A video shared on Twitter by Turkey’s high non secular authority to warn in opposition to cell phone habit has triggered accusations of sexism and stirred debate about gender equality.
The Presidency of Spiritual Affairs’ (Diyanet) video, launched on 6 November, exhibits a girl serving tea to her husband, who’s seen gazing his cell phone with out being attentive to her.
She additionally brings him two items of cake and a fork as he drinks his tea and appears unaware of her presence.
After sitting on a settee subsequent to her husband, she texts him: “If solely you paid extra consideration to your spouse!”
The husband then sits subsequent to her and shares his cake. A caption reads: “Do not take a look at your telephone. Have a look at your spouse’s face as a substitute!”
‘Not home slaves’
The video prompted anger on social media about its portrayal of the function of ladies in Turkey, which ranked 130 out of 149 nations within the World Financial Discussion board’s 2018 Gender Hole Report.
“The girl brings tea. The girl brings cake. When will we utterly destroy these stereotypical function fashions? Particularly this present day… The yr is 2019,” journalist Menekse Tokyay tweeted on 6 November.
“For my part, the ugliness right here isn’t just that the person is continually his telephone. It’s also that he’s having the the lady continuously serve him. I hope this essential message from the Diyanet is in opposition to this male-dominated tradition too,” wrote commentator Mustafa Akyol.
Booker Prize-nominated Turkish creator Elif Shafak has additionally joined the controversy, interesting to Turkish girls to reject the message.
Skip Twitter submit by @Elif_Safak
Pricey younger girls of Turkey, please simply ignore this totally ridiculous and sexist video posted by the Directorate of Spiritual Affairs to indicate an excellent Turkish household (ultimately). You aren’t home slaves. Sufficient of this patriarchal nonsense https://t.co/muxsrzuGML @t24comtr
— Elif Şafak / Elif Shafak (@Elif_Safak) November 6, 2019
Turkish feminist group Mor Dayanisma shared an altered display screen shot of the video on its Instagram account on 7 November, quoting the spouse as saying: “Do not take a look at your telephone, stand up and pour your individual tea.”
‘Open to criticism’
Hours after the video was launched, Diyanet head Ali Erbas mentioned the authority “was open to criticism”.
“However it’s upsetting when the criticism turns into insults and assaults,” he tweeted. It was not clear if he was referring to the criticism over the video.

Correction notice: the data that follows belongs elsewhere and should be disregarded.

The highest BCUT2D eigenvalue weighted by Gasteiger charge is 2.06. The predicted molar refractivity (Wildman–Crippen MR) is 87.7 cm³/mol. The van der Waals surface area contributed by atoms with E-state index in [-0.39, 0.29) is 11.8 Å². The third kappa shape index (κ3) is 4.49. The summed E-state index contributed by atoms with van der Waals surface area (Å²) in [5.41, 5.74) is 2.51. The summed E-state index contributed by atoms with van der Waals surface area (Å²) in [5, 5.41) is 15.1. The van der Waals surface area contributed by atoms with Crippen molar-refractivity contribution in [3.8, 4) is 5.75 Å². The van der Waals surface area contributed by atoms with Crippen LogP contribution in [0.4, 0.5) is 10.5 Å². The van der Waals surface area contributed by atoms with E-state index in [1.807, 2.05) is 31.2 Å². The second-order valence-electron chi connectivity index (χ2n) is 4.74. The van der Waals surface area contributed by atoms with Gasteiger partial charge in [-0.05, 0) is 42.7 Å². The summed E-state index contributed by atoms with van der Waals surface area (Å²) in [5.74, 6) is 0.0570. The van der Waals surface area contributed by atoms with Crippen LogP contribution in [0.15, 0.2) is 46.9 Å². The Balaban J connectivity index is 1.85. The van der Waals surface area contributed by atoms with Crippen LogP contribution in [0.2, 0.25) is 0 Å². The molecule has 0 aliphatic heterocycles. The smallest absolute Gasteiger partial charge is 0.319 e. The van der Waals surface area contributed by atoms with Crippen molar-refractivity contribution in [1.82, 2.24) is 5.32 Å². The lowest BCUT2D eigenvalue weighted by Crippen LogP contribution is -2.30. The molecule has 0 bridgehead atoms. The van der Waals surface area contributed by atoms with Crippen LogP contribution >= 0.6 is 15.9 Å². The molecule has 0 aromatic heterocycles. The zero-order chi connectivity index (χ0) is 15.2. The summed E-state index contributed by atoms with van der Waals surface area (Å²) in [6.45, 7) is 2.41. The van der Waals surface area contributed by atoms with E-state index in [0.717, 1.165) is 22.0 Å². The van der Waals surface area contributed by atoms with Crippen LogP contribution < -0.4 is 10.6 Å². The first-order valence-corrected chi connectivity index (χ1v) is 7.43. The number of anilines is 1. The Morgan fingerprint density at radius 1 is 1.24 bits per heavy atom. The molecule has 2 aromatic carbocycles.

ANADOLU AGENCY/GETTY IMAGES
Different commentators praised the video, which was launched as a part of a collection of family-themed clips. Turkey’s ultra-conservative Yeni Akit newspaper hailed the video as “significant” on its web site.
“I actually preferred it. We have to be attentive. Ladies and men [should] nurture one another in all types of the way. That is the one manner for marriage to endure,” mentioned one Twitter consumer.
Professional-government columnist Hilal Kaplan took goal at critics of the video, suggesting that feminism mustn’t look down on girls who selected to be housewives.
Some pointed to divorce charges in Turkey, which have risen lately based on the nation’s official statistics company.
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Media captionDropping their faith: How some younger Turks are turning their backs on Islam
“[People ask] why divorce charges are going up. This is likely one of the causes. There isn’t any dialog together with your partner, no consideration,” one other Twitter consumer mentioned.
Turkey based the Diyanet in 1924, a yr after the institution of the Republic of Turkey, to handle all mosques and oversee non secular training.
The non secular affairs authority usually comes below hearth from authorities critics as a result of its increasing funds below President Recep Tayyip Erdogan.
President Erdogan has usually mentioned he goals to “increase non secular generations”.
The Diyanet triggered controversy in 2018 when it mentioned ladies as younger as 9 might marry.
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